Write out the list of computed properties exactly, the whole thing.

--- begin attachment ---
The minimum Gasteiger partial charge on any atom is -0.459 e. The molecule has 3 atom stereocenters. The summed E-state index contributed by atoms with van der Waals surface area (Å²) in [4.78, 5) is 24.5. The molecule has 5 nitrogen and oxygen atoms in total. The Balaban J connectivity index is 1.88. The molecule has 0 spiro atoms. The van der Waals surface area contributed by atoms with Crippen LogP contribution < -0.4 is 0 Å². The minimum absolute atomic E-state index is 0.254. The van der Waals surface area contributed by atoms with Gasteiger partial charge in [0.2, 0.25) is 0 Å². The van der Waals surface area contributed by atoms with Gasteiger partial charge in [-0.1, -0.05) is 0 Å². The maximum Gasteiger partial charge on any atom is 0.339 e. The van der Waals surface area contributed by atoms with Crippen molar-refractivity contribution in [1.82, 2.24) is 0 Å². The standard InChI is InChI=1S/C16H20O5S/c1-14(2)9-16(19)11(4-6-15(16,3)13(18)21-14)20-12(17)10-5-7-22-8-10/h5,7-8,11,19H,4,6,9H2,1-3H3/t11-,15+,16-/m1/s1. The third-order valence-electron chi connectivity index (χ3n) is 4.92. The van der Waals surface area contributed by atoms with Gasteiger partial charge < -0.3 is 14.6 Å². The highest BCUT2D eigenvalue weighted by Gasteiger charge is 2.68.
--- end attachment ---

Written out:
The minimum Gasteiger partial charge on any atom is -0.459 e. The molecule has 3 atom stereocenters. The summed E-state index contributed by atoms with van der Waals surface area (Å²) in [4.78, 5) is 24.5. The molecule has 5 nitrogen and oxygen atoms in total. The Balaban J connectivity index is 1.88. The molecule has 0 spiro atoms. The van der Waals surface area contributed by atoms with Crippen LogP contribution < -0.4 is 0 Å². The minimum absolute atomic E-state index is 0.254. The van der Waals surface area contributed by atoms with Gasteiger partial charge in [0.2, 0.25) is 0 Å². The van der Waals surface area contributed by atoms with Gasteiger partial charge in [-0.1, -0.05) is 0 Å². The maximum Gasteiger partial charge on any atom is 0.339 e. The van der Waals surface area contributed by atoms with Crippen molar-refractivity contribution in [1.82, 2.24) is 0 Å². The standard InChI is InChI=1S/C16H20O5S/c1-14(2)9-16(19)11(4-6-15(16,3)13(18)21-14)20-12(17)10-5-7-22-8-10/h5,7-8,11,19H,4,6,9H2,1-3H3/t11-,15+,16-/m1/s1. The third-order valence-electron chi connectivity index (χ3n) is 4.92. The van der Waals surface area contributed by atoms with Gasteiger partial charge < -0.3 is 14.6 Å². The highest BCUT2D eigenvalue weighted by Gasteiger charge is 2.68.